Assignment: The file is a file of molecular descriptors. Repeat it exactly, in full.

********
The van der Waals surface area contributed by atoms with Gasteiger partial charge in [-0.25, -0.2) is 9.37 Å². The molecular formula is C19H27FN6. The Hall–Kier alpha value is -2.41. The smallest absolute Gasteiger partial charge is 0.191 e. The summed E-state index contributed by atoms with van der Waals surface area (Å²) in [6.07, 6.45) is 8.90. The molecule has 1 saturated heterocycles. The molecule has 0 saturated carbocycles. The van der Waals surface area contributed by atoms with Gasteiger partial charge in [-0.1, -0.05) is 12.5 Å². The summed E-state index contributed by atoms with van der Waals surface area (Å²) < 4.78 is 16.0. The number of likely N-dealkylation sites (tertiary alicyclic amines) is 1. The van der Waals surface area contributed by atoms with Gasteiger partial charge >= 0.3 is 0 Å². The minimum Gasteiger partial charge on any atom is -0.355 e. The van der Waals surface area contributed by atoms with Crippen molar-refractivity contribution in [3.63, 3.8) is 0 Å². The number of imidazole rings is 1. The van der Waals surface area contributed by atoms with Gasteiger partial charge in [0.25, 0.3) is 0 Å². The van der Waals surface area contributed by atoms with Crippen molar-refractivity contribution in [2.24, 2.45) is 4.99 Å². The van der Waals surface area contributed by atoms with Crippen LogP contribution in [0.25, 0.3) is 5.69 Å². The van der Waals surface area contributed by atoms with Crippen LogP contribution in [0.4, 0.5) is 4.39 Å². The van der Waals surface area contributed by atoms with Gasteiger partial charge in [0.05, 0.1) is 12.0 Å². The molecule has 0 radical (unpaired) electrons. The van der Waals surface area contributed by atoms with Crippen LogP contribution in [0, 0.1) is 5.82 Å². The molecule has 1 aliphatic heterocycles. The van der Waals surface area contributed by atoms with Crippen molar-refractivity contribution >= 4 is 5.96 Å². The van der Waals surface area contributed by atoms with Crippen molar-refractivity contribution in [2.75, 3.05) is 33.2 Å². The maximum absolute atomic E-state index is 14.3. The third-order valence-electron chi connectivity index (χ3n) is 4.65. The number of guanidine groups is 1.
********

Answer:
The van der Waals surface area contributed by atoms with Gasteiger partial charge in [-0.25, -0.2) is 9.37 Å². The molecular formula is C19H27FN6. The Hall–Kier alpha value is -2.41. The smallest absolute Gasteiger partial charge is 0.191 e. The summed E-state index contributed by atoms with van der Waals surface area (Å²) in [6.07, 6.45) is 8.90. The molecule has 1 saturated heterocycles. The molecule has 0 saturated carbocycles. The van der Waals surface area contributed by atoms with Gasteiger partial charge in [-0.1, -0.05) is 12.5 Å². The summed E-state index contributed by atoms with van der Waals surface area (Å²) < 4.78 is 16.0. The number of likely N-dealkylation sites (tertiary alicyclic amines) is 1. The van der Waals surface area contributed by atoms with Gasteiger partial charge >= 0.3 is 0 Å². The minimum Gasteiger partial charge on any atom is -0.355 e. The van der Waals surface area contributed by atoms with Crippen molar-refractivity contribution in [3.63, 3.8) is 0 Å². The number of imidazole rings is 1. The van der Waals surface area contributed by atoms with Gasteiger partial charge in [0.25, 0.3) is 0 Å². The van der Waals surface area contributed by atoms with Crippen molar-refractivity contribution in [2.24, 2.45) is 4.99 Å². The van der Waals surface area contributed by atoms with Crippen LogP contribution in [0.25, 0.3) is 5.69 Å². The van der Waals surface area contributed by atoms with Crippen LogP contribution in [0.4, 0.5) is 4.39 Å². The van der Waals surface area contributed by atoms with Gasteiger partial charge in [0.05, 0.1) is 12.0 Å². The molecule has 0 radical (unpaired) electrons. The van der Waals surface area contributed by atoms with Crippen LogP contribution in [0, 0.1) is 5.82 Å². The molecule has 1 aliphatic heterocycles. The van der Waals surface area contributed by atoms with Crippen molar-refractivity contribution >= 4 is 5.96 Å². The van der Waals surface area contributed by atoms with Crippen molar-refractivity contribution in [2.75, 3.05) is 33.2 Å². The maximum absolute atomic E-state index is 14.3. The third-order valence-electron chi connectivity index (χ3n) is 4.65. The number of guanidine groups is 1.